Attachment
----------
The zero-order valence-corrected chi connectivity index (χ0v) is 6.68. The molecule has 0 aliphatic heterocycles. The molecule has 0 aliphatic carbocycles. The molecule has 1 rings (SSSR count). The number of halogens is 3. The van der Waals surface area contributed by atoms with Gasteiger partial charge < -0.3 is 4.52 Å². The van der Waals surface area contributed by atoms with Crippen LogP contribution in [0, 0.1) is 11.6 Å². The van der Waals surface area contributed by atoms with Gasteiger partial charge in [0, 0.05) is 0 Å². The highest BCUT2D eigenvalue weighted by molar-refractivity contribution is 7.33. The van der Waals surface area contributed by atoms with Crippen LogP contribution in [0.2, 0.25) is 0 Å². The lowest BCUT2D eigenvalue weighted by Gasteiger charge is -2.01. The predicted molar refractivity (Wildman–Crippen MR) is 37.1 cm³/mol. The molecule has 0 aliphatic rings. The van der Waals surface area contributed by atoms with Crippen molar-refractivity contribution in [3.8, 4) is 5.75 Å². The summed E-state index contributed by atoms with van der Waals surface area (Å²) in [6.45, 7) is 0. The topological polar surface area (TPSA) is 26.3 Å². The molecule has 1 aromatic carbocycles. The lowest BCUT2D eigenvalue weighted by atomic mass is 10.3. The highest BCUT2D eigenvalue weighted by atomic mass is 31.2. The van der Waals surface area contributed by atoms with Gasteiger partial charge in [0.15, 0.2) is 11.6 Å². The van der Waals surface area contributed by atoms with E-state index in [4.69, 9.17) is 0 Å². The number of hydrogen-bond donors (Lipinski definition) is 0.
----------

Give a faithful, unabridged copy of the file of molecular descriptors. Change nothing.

The zero-order valence-corrected chi connectivity index (χ0v) is 6.68. The molecule has 0 aliphatic heterocycles. The molecule has 0 aliphatic carbocycles. The molecule has 1 rings (SSSR count). The number of halogens is 3. The van der Waals surface area contributed by atoms with Gasteiger partial charge < -0.3 is 4.52 Å². The van der Waals surface area contributed by atoms with Crippen LogP contribution in [0, 0.1) is 11.6 Å². The van der Waals surface area contributed by atoms with Gasteiger partial charge in [0, 0.05) is 0 Å². The highest BCUT2D eigenvalue weighted by molar-refractivity contribution is 7.33. The van der Waals surface area contributed by atoms with Crippen LogP contribution in [0.2, 0.25) is 0 Å². The lowest BCUT2D eigenvalue weighted by Gasteiger charge is -2.01. The predicted molar refractivity (Wildman–Crippen MR) is 37.1 cm³/mol. The molecule has 0 aliphatic rings. The van der Waals surface area contributed by atoms with Crippen molar-refractivity contribution in [3.8, 4) is 5.75 Å². The summed E-state index contributed by atoms with van der Waals surface area (Å²) in [6.45, 7) is 0. The topological polar surface area (TPSA) is 26.3 Å². The molecule has 1 aromatic carbocycles. The lowest BCUT2D eigenvalue weighted by atomic mass is 10.3. The highest BCUT2D eigenvalue weighted by atomic mass is 31.2. The van der Waals surface area contributed by atoms with Gasteiger partial charge in [0.15, 0.2) is 11.6 Å². The van der Waals surface area contributed by atoms with E-state index in [4.69, 9.17) is 0 Å². The number of hydrogen-bond donors (Lipinski definition) is 0.